No parent left behind.
Honors College student helps prep second grade parents for remote school.
When Esther Vega saw her mother, a second grade teacher, struggling to get her students connected for remote learning in spring 2020, the Honors College industrial engineering major also saw an opportunity: get parents involved.
“It was very chaotic,” Vega says. Although the Forest Grove school district had supplied students with Chromebooks, it was the first time many students had a computer at home. There was a steep learning curve just teaching the basics of logging into a remote classroom. But nobody was teaching the parents, who were equally unfamiliar with the technology. Vega’s mother, Evelia, would spend hours on the phone walking parents through the process.
With her summer internship canceled due to the COVID-19 pandemic, Vega set out to help her mother make remote teaching in the fall more productive. Drawing from consultations with Oregon State professors in industrial engineering and education about teaching technology, and with support from Echo Shaw Elementary School Principal Perla Rodriquez, Vega created a workshop teaching remote learning basics for parents whose children would be in Mrs. Vega’s fall class. Vega and her mother would hold eight sessions, all but one in Spanish, over two days in September.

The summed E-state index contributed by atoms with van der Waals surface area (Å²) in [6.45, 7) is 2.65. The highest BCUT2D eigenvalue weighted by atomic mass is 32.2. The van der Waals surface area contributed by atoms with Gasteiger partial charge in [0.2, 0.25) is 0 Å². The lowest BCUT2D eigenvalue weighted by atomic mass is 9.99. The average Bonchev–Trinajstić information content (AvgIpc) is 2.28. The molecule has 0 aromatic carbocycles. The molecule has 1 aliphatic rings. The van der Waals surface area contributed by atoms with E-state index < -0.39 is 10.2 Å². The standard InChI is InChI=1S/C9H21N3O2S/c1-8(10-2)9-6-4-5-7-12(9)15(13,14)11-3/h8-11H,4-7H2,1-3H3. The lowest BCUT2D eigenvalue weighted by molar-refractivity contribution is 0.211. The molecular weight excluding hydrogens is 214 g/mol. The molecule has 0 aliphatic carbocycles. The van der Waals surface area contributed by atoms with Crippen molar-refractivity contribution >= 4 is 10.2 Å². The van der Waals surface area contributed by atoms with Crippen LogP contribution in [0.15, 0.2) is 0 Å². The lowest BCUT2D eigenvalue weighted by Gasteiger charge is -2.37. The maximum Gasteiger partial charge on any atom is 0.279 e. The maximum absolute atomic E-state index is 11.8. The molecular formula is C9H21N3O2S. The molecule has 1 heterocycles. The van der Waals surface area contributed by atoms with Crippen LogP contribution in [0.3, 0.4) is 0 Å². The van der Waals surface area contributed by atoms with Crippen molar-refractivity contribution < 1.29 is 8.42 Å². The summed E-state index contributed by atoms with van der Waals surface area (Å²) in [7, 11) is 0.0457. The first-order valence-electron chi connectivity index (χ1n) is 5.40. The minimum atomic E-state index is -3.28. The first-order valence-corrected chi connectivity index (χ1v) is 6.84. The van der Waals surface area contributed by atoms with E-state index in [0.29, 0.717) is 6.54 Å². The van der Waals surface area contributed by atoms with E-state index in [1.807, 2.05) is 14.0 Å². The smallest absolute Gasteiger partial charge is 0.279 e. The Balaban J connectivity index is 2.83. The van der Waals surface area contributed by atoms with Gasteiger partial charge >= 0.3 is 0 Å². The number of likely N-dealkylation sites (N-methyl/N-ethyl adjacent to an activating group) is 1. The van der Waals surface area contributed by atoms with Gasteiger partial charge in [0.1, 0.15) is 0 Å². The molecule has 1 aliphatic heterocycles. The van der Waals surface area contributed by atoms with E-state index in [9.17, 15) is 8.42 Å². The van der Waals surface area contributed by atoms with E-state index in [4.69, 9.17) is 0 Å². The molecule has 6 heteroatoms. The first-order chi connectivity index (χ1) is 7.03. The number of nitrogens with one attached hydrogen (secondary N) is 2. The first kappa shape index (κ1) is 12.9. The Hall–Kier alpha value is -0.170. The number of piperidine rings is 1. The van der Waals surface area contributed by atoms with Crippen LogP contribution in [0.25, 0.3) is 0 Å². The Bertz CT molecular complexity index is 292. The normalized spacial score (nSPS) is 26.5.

Vega, backed by Rodriquez, pushed for an in-person workshop with the school district. “A remote session would have been an oxymoron,” she says.
The district agreed to three parents per session, all masked, all 6 feet apart and all outside. The College of Engineering and Google provided some funding and giveaway items. They were all set. Then 2020 struck again.
Like much of Oregon, Forest Grove was smothered in wildfire smoke in September. After enduring two outdoor sessions, the Vegas successfully petitioned the district to move the remaining workshops to the school cafeteria.
By the end of the workshops, 17 parents had received training. “We were exhausted, but so happy we did it,” Vega says. They had met their goals to give parents basic proficiency with Canvas, Zoom and email.
More importantly, they had made a connection. The parents now felt they knew their children’s teacher and could feel comfortable contacting her. During the fall term, some parents occasionally popped onto the screen with their kids during Mrs. Vega’s lessons, even if it’s just to ask for a talk after class.
Vega has also taken lessons from the experience, seeing opportunities to merge the problem-solving focus of industrial engineering with K-12 education as a potential career path.
“It reinforced my realization that today’s problems are too big to just solve with one subject. Interdisciplinary thinking is needed,” she says. “I want to figure out how to minimize inequity in the education system, and with this project, I was in my element. Now I'm noticing the other possibilities I can take on with this.”